The September 4th deadline to opt-out of the Google Book settlement is rapidly approaching, and most of my writer friends seem completely confused about what to do. Of course it’s mystifying: there are contradictory opinions everywhere. The Author’s Guild, which aims to represent the best interest of authors, promotes opting in without question (they brought the lawsuit and negotiated the deal); other organizations are rapidly coming out against it. What’s problematic is that all authors are automatically included in the settlement unless you specifically opt-out on the settlement website.
What also frightens me is that so many authors seem to know nothing about it and are not being advised by their agents what to do.
I’ve decided to opt-out. I’m represented by William Morris Endeavor, which is advising its clients to opt-out, and after reading about the settlement I’m even more convinced of its problematic long-reaching implications. Most problematic—even terrifying—of all is what Kenneth Crews, director of the Columbia University Copyright Advisory Office, had to say during a panel discussing the settlement in July, as reported by Publisher’s Weekly:
The discussion then took another potentially interesting twist, as Columbia University copyright expert Kenneth Crews attempted to re-frame the deal as a “revolution in publishing.” Crews suggested the deal could dramatically change the way books are accessed, bought, read, distributed and used. “If we are about to re-cast publishing, do we want to do so under these terms?” he asked. Petre, seizing the moment to rally for the deal said the quick answer was “yes,”—only to be interrupted by Drummond [Google’s Senior VP of Corporate Development] who said the answer was no—that is, no to Crews’ entire premise that the deal represented a revolution for books and publishing.
Let me reprint Crews’s question: “If we are about to re-cast publishing, do we want to do so under these terms?”
The precedent that this settlement will create is incredibly important to all writers, readers, librarians, publishers, and everyone who cares about the world of books. We owe it to ourselves to educate ourselves about it, and what it means for the future of books.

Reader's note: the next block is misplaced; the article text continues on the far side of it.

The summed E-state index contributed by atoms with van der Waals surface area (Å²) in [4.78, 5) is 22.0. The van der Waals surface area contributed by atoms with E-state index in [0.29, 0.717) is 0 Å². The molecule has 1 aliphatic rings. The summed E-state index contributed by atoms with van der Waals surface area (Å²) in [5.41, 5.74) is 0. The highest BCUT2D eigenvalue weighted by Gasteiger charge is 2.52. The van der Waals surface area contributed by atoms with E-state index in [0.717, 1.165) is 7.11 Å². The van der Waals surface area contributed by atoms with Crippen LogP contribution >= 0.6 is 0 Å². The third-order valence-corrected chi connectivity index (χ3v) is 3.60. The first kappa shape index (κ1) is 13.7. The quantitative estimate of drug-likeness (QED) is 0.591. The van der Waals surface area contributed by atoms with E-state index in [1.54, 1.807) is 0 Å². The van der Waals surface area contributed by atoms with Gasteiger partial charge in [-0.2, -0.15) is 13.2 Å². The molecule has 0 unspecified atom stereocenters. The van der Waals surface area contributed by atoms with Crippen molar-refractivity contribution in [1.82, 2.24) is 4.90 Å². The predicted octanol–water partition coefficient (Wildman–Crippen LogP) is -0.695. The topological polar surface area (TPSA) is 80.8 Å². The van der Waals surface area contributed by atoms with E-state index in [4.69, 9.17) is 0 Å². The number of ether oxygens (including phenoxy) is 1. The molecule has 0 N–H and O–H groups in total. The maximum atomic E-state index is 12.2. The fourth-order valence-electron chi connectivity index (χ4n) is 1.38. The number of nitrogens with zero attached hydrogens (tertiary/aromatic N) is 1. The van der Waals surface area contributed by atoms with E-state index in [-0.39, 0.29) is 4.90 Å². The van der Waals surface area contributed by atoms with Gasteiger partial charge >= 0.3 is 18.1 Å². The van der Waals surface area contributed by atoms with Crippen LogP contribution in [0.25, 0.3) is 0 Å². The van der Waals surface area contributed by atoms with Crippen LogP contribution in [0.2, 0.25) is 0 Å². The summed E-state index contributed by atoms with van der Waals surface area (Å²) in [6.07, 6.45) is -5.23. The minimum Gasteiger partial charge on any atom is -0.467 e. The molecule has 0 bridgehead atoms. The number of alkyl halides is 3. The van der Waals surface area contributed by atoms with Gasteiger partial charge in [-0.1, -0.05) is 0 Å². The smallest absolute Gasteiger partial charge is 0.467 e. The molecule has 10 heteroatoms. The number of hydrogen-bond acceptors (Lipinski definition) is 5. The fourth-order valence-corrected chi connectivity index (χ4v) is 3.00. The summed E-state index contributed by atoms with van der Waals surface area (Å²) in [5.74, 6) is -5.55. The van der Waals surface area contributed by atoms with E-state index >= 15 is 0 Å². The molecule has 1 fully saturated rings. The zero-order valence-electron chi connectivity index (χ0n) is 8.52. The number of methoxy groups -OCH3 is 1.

Pamela Samuelson, UC Berkeley Law Professor, critiqued the settlement in the Huffington Post: “Sorry, Kindle. The Google Book Search settlement will be, if approved, the most significant book industry development in the modern era. Exploiting an opportunity made possible by lawsuits brought by a small number of plaintiffs on one narrow issue, Google has negotiated a settlement agreement designed to give it a compulsory license to all books in copyright throughout the world forever. This settlement will transform the future of the book industry and of public access to the cultural heritage of mankind embodied in books.”
For more information about these issues, here are some links:
If you choose to opt out, you can still make your books available through the Google Books Partner Program
Columbia University Copyright Advisory Office’s opinion
National Writers Union advises opting out
Author’s Guild settlement advice
Two more interesting quotes:
From another Publisher’s Weekly article:
“Say what you will of the Google Book Search settlement, one thing it is not is the path of least resistance. The solution to what began in 2005 as a simple copyright question is now a complex blueprint for an entirely new digital book business, a $125 million legal puzzle that involves a dizzying array of moving parts: thousands of authors, millions of titles and editions, libraries, public interest issues, murky copyright law, orphan works and even the creation of a new, central rights-granting authority in the U.S., the Book Rights Registry. One notable thing the settlement doesn’t do, however, is address the original claim in the suits—whether Google’s scanning of library books to create an online index is legal.”
William Morris Endeavor lawyer Eric Zohn’s opinion, quoted in the NY Times:
“Now they’ve got this license to sell your books at a pre-negotiated one-time royalty that you’re stuck with unless a court changes the settlement,” Eric Zohn, an attorney in business affairs at William Morris, said in an interview. “It’s like a legislative change. Under copyright law, you don’t have anything without express written consent from the copyright holder. Now the court is saying Google is free to sell your book unless you expressly tell them not to.”